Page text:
Dicoumarol was a product of the plant molecule coumarin and the successor to Dicumarol was Warfarin(MedicineNet, n. d. ). Warfarin is named after WARF, the Wisconsin Alumni Research Foundation, to which Professor Link assigned the patent (MedicineNet, n. d. ). Both names, generic and trade, have a direct link to the medication. Monitoring Treatment Prothrombin time (PT) is a serum coagulation test that measures alterations in vitamin K-dependent factors. Treatment with warfarin prolongs PT ratio. Because the PT ratio can vary greatly among laboratories, results are reported in the form of an INR(Lehne, 2010).

The effectiveness of warfarin treatment is measured by an INR falling in a recommended range. Most patients have a target INR range between 2 and 3. If the INR is low, the warfarin dosage would need to be increased. The dose would be held for a period of time if the INR resulted in the high range(Lehne, 2010) When warfarin therapy is inititated, the INR must be checked daily for the first 5 days, twice a week for 1 to 2 weeks, once a week for the next 1 to 2 months, and every 2 to 4 weeks for the duration of therapy(Lehne, 2010).

These anticoagulant medications have very specific instructions by the prescribing physician and should be followed precisely because of the drug’s serious side effects. Safety concerns The individual being prescribed anticoagulants should discuss any past or present medical treatments with the prescribing physician to avoid interactions or complications. In addition, they should also let their prescribing physician know if they are seeing another doctor or even a dentist (MedicineNet, n. d. ).

The following conditions can affect the anticoagulant regimen and the prescribing physician should be made aware if these are present. These include fever that is present for more than a day, diarrhea, pregnancy or recent childbirth, menstrual bleeding that is unusual or is heavily bleeding(MedicineNet, n. d. ). Anticoagulants, just like any other medication, disrupt the normal processes inside the body therefore, it is very important to stick to the regimen given by the physicians to avoid unwanted side effects and interactions (MedicineNet, n. d. ). References.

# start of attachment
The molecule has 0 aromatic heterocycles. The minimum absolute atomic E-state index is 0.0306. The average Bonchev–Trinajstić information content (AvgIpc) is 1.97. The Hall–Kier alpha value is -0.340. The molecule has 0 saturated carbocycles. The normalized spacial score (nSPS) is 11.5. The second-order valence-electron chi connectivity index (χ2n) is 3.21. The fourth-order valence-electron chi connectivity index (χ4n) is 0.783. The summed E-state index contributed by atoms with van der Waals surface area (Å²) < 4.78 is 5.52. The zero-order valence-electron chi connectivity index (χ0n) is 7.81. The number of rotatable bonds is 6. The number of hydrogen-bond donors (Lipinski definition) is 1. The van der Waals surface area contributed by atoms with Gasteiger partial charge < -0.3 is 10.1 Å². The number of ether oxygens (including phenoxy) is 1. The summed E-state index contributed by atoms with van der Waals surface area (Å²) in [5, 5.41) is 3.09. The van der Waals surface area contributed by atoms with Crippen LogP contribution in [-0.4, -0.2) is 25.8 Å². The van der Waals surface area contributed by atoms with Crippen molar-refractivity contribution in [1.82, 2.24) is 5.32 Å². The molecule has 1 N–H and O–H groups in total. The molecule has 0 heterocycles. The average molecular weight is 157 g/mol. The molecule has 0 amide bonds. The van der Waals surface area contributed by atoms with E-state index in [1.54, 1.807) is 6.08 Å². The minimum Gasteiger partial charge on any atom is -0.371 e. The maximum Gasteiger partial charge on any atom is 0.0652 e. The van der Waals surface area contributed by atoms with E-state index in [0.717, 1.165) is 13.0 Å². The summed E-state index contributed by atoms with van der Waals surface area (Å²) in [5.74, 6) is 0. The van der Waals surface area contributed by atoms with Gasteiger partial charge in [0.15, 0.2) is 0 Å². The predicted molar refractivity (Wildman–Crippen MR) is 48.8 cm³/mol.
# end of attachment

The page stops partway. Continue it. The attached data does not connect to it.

Bressler MD, R. , & Bahl PhD, J. J. (2003). Principles of Drug Therapy for the Elderly Patient []. Mayo Clinic Proceedings, 78, 1564-1577. Retrieved from www. mayoclinic. com Kee, J. , & Hayes, E. (2003). . In Pharmacology: A Nursing Process Approach (5th ed. , ). Philadelphia, PA: Elsevier Science Ltd. Lehne, R. A. (2010). . In Pharmacology for Nursing Care (7th ed ). St. Louis, Missouri: Saunders Elsevier. McLean, A. J. , & Le Couteur, D. G. (2004). Aging Biology and Geriatric Clinical Pharmacology Pharmalogical Reviews, 56(2), 163-184. http://pharmrev. aspetjournals.

org/content/56/2/163. full MedicineNet. (n. d. ). http://www. medterms. com/script/main/art. asp? articlekey=11826 Mosby’s Dictionary of Medicine, Nursing, & Health Professionals. (2009). In Anticoagulant (8th ed. ). St. Louis, Missouri: Mosby Elsevier. Parks, R. (2009). Anticoagulants: Vitamin K and your diet. Retrieved from http://www. webmd. com/a-to-z-guides/eating-a-steady-amount-of-vitamin-k-when-you-take-warfarin-coumadin Wikipedia. (n. d. ). In Mechanical Heart Valves. Retrieved November 26, 2011, from http://en. wikipedia. org/wiki/Artificial_valve#Mechanical_valves.